We are lucky enough to have three rather clever and certainly friendly med students working on some research studies. This post is from Rahul – it is about a paper we thought was interesting. We wonder if there might be something in it for our quest for better treatments. Here’s Rahul-
After a nauseating movie-going experience, I find myself lamenting the poor acting and passionately claiming to be better than those on screen. The process of making a movie involves many retakes and pink-faced directors. The final video that we see is a “this-is-the-best-I-could-from-all-the-retakes”. It is transformed to show the best possible outcome of the many takes. Video Self Modelling(VSM) channels the spirit of rolling out a blockbuster. It entails the use of “self” as a model, cutting out the “bad” takes and using only the “good” takes in making video.
Peter Dowrick,(from the University of Hawai) has sparked the use of video as a possible intervention for children with disabilities, particularly in Autism Spectrum Disorder and ADHD. He has categorized them into two distinct, albeit subsidiary, categories, feedforward and Positive Self Review(PSR).
In essence feedforward is the opposite of feedback. Instead of feedback, watching a video and looking out for mistakes and trying to review them, feedforward involves seeing into the future, making a video of something that you have not yet achieved in real life. This is done by either changing the sequence in which the task is performed or by changing the context in which the task is performed.
PSR is similar to feedforward only without the time travelling. This technique involves maximizing the performance of a task by editing out the errors of a skill, showcasing the best scenario of performing the task. It can be described as “catch me being good and remind myself of it”.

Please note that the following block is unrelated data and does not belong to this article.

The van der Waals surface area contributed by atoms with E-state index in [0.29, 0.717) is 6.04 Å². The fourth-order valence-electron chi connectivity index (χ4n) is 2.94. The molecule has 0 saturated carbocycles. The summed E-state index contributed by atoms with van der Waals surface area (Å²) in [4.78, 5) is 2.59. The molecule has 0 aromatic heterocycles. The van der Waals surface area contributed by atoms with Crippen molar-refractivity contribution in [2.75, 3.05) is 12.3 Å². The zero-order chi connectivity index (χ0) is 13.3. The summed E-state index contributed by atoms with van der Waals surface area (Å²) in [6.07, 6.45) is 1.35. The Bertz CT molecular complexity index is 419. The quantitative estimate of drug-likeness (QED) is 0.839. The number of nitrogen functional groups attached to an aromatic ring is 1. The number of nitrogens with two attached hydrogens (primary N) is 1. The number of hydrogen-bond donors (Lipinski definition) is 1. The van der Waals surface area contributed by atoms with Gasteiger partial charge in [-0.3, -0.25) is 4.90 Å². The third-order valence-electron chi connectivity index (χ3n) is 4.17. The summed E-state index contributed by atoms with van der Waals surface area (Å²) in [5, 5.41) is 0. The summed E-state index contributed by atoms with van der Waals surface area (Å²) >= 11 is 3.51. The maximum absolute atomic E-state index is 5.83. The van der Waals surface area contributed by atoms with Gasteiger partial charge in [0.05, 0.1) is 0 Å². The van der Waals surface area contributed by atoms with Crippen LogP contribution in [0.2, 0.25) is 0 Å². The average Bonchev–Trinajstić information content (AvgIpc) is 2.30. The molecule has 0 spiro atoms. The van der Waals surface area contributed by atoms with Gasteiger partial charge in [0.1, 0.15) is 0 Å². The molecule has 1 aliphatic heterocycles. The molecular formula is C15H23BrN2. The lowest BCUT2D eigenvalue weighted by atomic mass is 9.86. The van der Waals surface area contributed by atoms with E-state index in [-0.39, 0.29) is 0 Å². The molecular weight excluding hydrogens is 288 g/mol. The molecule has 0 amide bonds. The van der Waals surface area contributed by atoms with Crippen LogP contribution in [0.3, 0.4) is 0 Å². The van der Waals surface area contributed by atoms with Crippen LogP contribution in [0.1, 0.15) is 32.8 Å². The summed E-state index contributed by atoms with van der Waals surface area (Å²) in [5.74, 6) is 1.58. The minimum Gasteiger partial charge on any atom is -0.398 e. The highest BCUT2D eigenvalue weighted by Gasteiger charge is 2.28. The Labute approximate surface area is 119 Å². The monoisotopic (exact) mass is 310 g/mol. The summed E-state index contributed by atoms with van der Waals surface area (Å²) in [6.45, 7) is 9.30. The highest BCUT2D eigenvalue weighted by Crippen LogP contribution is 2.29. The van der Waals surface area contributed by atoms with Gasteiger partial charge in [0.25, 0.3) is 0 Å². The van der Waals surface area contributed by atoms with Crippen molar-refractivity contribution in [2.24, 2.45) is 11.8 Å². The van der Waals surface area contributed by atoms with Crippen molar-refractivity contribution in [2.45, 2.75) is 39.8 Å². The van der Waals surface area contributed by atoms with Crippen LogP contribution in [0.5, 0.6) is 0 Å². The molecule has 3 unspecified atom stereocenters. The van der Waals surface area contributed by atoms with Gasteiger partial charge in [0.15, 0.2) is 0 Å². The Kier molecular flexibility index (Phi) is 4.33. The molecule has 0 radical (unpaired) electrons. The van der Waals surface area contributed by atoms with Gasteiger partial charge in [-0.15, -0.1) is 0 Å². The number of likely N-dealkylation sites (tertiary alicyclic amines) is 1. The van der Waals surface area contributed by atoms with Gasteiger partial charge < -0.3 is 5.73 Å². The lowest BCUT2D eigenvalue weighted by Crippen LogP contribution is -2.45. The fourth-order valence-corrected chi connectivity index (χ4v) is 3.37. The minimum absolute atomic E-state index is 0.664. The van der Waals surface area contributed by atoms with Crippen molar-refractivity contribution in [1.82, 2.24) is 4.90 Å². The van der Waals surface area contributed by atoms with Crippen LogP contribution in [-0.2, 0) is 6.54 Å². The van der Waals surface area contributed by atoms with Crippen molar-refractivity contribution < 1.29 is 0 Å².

In both types of VSM , the subjects watch the video after it has been edited, seeing themselves performing the task in the desired manner. This is believed to be the finest ingredient to increase self efficacy and instil a greater sense of belief in performing the task in the future.
VSM has been as a tool for children with various forms of learning and behavioural difficulties. The other main flagship of VSM is competitive sports. They are big on visualisation to accomplish desired goals and VSM complements visualisation and feedback techniques that are currently in place. However, the potential of VSM to be used in other therapies, such as modifying pain tolerance, still remains terra incognita. In the era of mobile technology and youtube videos, this seems like the logical next step forward in terms of self therapy.
Rahul Mohan is a dapper and technically informative third year med student at UNSW.
Dowrick, P. (1999). A review of self modeling and related interventions Applied and Preventive Psychology, 8 (1), 23-39 DOI: 10.1016/S0962-1849(99)80009-2
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